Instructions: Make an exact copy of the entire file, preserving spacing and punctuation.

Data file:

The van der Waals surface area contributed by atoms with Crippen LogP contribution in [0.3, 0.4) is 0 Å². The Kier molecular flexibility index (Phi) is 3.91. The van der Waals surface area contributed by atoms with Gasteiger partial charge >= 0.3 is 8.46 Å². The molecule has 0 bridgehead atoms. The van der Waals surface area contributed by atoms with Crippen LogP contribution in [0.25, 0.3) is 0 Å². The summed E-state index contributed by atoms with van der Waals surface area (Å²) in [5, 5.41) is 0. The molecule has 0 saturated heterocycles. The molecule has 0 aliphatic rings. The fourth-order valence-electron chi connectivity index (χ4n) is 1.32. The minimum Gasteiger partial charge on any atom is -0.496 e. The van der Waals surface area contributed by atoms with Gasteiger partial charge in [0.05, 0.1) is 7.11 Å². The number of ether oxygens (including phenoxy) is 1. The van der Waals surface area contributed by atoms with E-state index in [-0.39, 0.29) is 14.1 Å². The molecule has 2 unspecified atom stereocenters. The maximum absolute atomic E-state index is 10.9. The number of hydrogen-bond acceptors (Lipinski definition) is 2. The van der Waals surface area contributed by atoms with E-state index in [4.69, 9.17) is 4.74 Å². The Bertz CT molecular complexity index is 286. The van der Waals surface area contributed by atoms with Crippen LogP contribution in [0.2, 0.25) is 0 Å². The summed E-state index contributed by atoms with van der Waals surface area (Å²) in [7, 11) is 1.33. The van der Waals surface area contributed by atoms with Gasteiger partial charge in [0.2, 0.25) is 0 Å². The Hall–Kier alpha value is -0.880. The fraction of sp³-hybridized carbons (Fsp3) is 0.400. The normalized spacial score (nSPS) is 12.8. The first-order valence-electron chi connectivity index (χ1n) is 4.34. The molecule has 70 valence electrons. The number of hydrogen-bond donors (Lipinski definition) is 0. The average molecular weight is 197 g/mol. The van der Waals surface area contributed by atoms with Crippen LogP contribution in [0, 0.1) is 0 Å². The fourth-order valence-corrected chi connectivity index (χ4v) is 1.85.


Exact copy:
The van der Waals surface area contributed by atoms with Crippen LogP contribution in [0.3, 0.4) is 0 Å². The Kier molecular flexibility index (Phi) is 3.91. The van der Waals surface area contributed by atoms with Gasteiger partial charge >= 0.3 is 8.46 Å². The molecule has 0 bridgehead atoms. The van der Waals surface area contributed by atoms with Crippen LogP contribution in [0.25, 0.3) is 0 Å². The summed E-state index contributed by atoms with van der Waals surface area (Å²) in [5, 5.41) is 0. The molecule has 0 saturated heterocycles. The molecule has 0 aliphatic rings. The fourth-order valence-electron chi connectivity index (χ4n) is 1.32. The minimum Gasteiger partial charge on any atom is -0.496 e. The van der Waals surface area contributed by atoms with Gasteiger partial charge in [0.05, 0.1) is 7.11 Å². The number of ether oxygens (including phenoxy) is 1. The van der Waals surface area contributed by atoms with E-state index in [-0.39, 0.29) is 14.1 Å². The molecule has 2 unspecified atom stereocenters. The maximum absolute atomic E-state index is 10.9. The number of hydrogen-bond acceptors (Lipinski definition) is 2. The van der Waals surface area contributed by atoms with E-state index in [4.69, 9.17) is 4.74 Å². The Bertz CT molecular complexity index is 286. The van der Waals surface area contributed by atoms with Crippen LogP contribution in [0.2, 0.25) is 0 Å². The summed E-state index contributed by atoms with van der Waals surface area (Å²) in [7, 11) is 1.33. The van der Waals surface area contributed by atoms with Gasteiger partial charge in [0.2, 0.25) is 0 Å². The Hall–Kier alpha value is -0.880. The fraction of sp³-hybridized carbons (Fsp3) is 0.400. The normalized spacial score (nSPS) is 12.8. The first-order valence-electron chi connectivity index (χ1n) is 4.34. The molecule has 70 valence electrons. The number of hydrogen-bond donors (Lipinski definition) is 0. The average molecular weight is 197 g/mol. The van der Waals surface area contributed by atoms with Crippen LogP contribution in [0, 0.1) is 0 Å². The fourth-order valence-corrected chi connectivity index (χ4v) is 1.85.